Recipe for Friendship


Baking just isn’t my thing.  Baking I try, really I do, but my successes are fewer than the hairs on a gooseberry. Although it is in my blood it certainly isn’t in my genes, I haven’t inherited that particular gene: the one my mother, two grandmothers, great-aunt and sister have. My mother is a dab hand at making almost anything. Her repertoire is impressive: scones, apple tart, rhubarb crumble, chocolate cake, brown bread, Irish soda bread (I could go on). Let me tell you what she creates does not resemble the countless bland varieties found in the food forecourts throughout the country. No, my mother is a pro – an unadulterated Irish mother who has no need for recipe books or the latest app – everything she needs is stored neatly like multi-coloured spreadsheet tabs in her brain ready to be summoned at a moment’s notice.

It is often said that genes can skip a generation. I believe this to be true for it has happened to me. During my embryonic stage, the baking gene took one look at my DNA structure, clearly found me to be an insufferable host, and thus went running and screaming up my DNA strand begging the Almighty to find a more suitable home. I did, however, inherit the gene for optimism: of the eternal kind! Each time I raid the baking cupboard I hope that I will hit the baking jackpot. But hitting the jackpot is a tricky business. Very. So, I try again, and in doing so I have developed the art of turning a blind eye to my baking failures.

I review my botched-up attempts and retrace my steps. Like any good detective I try and figure out where it all went askew. I blame the ingredients – the flour wasn’t fresh, maybe the eggs were too cold or the sour-milk wasn’t sour enough. Then some lucky, or rather unlucky person – usually my sister (who, by the way should seriously consider entering The Great Irish Bake-Off) will witness my rant and my musings but never really eat what I’ve just baked!   She’s a great sister and will patiently go through the recipe with me – she’s my Watson, and together we piece the jagged baking jigsaw puzzle. Deduce is what we do best.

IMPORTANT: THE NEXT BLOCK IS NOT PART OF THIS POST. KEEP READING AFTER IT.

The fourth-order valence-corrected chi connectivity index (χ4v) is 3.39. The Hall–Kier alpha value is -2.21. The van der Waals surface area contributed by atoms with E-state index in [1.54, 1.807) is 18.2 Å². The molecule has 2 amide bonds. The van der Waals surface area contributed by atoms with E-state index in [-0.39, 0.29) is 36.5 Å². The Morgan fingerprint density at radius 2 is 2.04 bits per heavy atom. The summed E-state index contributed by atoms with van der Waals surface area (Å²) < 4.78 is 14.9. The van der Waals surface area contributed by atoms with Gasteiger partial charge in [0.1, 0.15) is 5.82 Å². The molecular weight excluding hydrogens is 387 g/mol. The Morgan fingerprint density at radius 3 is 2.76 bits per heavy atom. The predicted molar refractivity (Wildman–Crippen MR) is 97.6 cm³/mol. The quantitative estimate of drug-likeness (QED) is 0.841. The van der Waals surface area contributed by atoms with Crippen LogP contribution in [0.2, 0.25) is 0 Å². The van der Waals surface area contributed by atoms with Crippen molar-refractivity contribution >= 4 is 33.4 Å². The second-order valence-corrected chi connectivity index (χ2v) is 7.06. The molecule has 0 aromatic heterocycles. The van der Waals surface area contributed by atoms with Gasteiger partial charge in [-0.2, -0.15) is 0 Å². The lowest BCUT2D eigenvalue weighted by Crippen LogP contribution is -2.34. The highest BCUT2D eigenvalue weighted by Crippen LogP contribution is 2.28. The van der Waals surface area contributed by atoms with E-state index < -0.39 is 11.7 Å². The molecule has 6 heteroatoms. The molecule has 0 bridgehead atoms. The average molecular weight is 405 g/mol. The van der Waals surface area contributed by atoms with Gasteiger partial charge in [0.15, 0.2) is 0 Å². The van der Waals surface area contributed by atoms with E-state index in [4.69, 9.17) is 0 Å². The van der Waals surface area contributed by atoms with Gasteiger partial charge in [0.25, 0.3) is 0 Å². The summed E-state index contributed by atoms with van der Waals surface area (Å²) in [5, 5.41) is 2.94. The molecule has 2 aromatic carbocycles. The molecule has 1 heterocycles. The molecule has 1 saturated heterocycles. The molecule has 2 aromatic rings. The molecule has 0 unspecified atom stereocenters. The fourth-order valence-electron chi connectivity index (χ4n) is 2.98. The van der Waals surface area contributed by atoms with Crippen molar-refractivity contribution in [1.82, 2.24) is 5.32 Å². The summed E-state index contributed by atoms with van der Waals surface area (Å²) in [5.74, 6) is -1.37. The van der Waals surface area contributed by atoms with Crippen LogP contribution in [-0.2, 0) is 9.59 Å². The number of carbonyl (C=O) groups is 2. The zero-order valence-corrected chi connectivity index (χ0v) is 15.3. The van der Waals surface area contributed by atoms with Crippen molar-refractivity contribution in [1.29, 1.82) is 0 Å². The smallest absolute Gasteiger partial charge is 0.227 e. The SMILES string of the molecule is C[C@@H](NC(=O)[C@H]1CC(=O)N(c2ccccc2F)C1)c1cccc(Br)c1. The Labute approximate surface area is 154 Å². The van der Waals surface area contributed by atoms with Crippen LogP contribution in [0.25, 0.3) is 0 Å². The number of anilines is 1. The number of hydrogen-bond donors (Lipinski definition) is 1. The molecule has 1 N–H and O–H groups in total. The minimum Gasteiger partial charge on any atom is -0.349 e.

Sis: Did you weigh the flour exactly as it states in the recipe?
Me: Yes, of course – 8oz exactly.
Sis: Did you use self-raising or plain flour?
Me: Self-raising 
Sis: Did you add a pinch of baking powder?
Me: No, sure why would I? It’s self-raising isn’t it?
Sis: Yes, but it’s always good to add a pinch, helps the bake rise more.
Me: Oh, no one ever told me that.
Sis: Ok, so did you add all the other ingredients correctly?
Me: Yeah, even added a few extra.
Sis: Extra, what do you mean by extra?
Me: I thought some ground almonds would add a bit of a crunch and some orange juice, but I only used a smidgen.

That’s when she usually raises an eyebrow and her mouth sort of goes lopsided with a smirk. 

Sis: Why did you think orange juice would work in this recipe?
Me: Dunno, just like the idea of almonds and orange essence together.
Sis: Orange essence, is that what you’re calling it?
Me: Well it is! Isn’t it?
Sis: No, not really. It’s orange juice, but I know what you mean!
Me: I put a few bits of grated orange peel in as well…just for effect.

At this point, she can hardly contain her amusement at my inventiveness and blatant disregard for following instructions.

Sis: OK, did you put in the oven at 180 degrees for 30 mins?
Me: Well, I used the fan oven so had to drop the temperature to 160 degrees, but I did leave them in for 30 minutes.
Sis: Bravo!
Me: Ha bloody ha!

Her line of questioning serves its purpose.  Perhaps IF I followed the recipe things would pan out a lot better. But sticking to recipes is not who I am – it is not in me. So onwards and upwards I must go – until I have my very own Eureka moment…but in the meantime I think Watson will have her hands full with unsolved cases!

Here’s one recipe I have no problem following…get baking your way!

Recipe for Friendship
Start with smiles and conversation
Next stir in appreciation
Slowly add, in equal parts fun and quiet heart-to-hearts
Mix in honesty and trust
A pinch of patience is a must
Don’t make a mess, but if you should, apologies are very good
Serve it warm and loving care
And lastly, don’t forget to share.
There’s nothing like one good friend and two good cookies.


Recipe for Friendship poem (c) Becky Kelly, Spoonful of Stars
Image courtesy of Doire Greenspan: At Home       


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